The new, low-price health service requires authorization from patients that may allow for sensitive data to be used or spread by Amazon.
In recent years, Amazon has been diving into healthcare. In 2022, they acquired primary-care company One Medical. In January of 2023, they released a prescription program, RxPass, and even attempted their own healthcare program for employees.
While their ventures have had mixed success, Amazon continues to enter into the healthcare sphere with full force.
One of their popular operations, Amazon Clinic, officially rolled out in November of 2022, offering virtual care and prescribing prescriptions for common health conditions like acne and allergies. According to USA Today, they also allow prescription renewals for existing issues, like migraines or asthma.
The platform is lauded for its ease of use, but potential patients are now given pause because of the authorization required. The Washington Post reported that one of the forms to receive services requires users to agree to the "use and disclosure of protected health information." Amazon is then given access to your patient file and states that information may be "re-disclosed," which may no longer be protected by HIPAA.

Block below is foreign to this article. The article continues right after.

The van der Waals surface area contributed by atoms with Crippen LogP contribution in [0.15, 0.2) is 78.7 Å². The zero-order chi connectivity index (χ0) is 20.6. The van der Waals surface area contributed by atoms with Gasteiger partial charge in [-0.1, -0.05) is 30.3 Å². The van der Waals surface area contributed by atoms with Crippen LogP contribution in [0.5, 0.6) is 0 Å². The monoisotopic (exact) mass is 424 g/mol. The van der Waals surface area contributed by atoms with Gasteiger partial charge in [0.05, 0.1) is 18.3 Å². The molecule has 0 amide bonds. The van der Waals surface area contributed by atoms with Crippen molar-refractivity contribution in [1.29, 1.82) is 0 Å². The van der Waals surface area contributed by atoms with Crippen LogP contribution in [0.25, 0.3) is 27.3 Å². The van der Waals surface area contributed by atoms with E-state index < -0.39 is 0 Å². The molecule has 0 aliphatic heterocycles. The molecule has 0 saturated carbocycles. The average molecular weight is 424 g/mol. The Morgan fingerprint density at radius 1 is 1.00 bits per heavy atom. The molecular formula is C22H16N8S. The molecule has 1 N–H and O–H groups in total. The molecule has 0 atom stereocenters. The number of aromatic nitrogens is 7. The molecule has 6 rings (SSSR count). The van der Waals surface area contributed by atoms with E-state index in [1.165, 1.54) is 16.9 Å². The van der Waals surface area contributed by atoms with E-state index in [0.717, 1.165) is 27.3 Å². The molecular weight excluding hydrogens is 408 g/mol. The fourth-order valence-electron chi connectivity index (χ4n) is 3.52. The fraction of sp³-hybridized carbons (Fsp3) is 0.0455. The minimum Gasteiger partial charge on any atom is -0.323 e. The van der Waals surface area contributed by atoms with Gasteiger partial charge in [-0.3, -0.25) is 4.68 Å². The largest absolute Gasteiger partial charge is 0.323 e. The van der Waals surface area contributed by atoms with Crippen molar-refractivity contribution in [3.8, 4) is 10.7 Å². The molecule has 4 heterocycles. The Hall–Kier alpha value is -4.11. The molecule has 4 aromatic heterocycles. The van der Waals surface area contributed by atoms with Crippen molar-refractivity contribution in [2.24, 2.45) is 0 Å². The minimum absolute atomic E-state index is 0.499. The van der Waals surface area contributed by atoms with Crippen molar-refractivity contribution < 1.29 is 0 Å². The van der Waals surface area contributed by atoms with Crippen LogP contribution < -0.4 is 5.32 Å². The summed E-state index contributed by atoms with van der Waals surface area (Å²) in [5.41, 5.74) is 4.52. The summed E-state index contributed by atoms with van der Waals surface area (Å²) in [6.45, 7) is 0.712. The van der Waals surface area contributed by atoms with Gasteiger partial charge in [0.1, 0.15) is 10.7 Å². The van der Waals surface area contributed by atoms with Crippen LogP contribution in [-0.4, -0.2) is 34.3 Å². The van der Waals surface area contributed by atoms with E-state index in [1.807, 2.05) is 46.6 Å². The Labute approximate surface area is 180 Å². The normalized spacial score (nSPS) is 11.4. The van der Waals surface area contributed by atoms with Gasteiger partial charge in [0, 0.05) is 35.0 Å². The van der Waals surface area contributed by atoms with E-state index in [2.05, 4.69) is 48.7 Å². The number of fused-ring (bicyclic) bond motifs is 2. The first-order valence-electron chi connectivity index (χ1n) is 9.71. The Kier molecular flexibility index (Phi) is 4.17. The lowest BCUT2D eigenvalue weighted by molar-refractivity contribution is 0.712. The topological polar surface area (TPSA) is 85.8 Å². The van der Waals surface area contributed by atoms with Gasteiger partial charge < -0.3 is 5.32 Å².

Why it matters
Amazon's authorization remains vague, and it's unclear what they may do with the data. It's possible they could use it to promote other services or for more specific targeted ads. While Amazon claims that the data will only be used for purposes customers have consented to, the lack of clarity – and federal regulations for these situations – adds a layer of concern that should be considered before customers sign up.
On top of this, while Amazon says they are HIPAA compliant, if the data leaves their hands, other organizations who are not considered covered entities may not be required to follow the same laws. Overall, the situation allows for various loopholes when it comes to sharing protected health information.
What they're saying
In an interview with the Washington Post, Amazon spokeswoman Christina Smith said, "We are not in the business of selling data to anyone. Amazon Clinic's HIPAA authorization does not seek consent for the use and disclosure of [personal health information] for HIPAA marketing purposes, and we don't use the data that way."
Sarah Geoghegan, a lawyer at EPIC, claimed that Amazon frequently complicates its features as a way to "keep users from exercising privacy-protective options." Geoghegan explained that the matter is complicated by the lack of regulation in this sphere, "We need meaningful limitations on what data they can collect," she said.
The bottom line
As Amazon continues to test the healthcare waters, it's unclear how they may use consumer data, or what safeguards potential customers may have in response.
With Amazon's vague authorization form, many patients are reconsidering if Amazon Clinic will be the right choice for them.
HIPAA compliant entities should keep their eye on Amazon Clinic's situation, as it will likely shape the precedent for the ever-growing online healthcare industry.
Read more: HIPAA Compliant Email: The Definitive Guide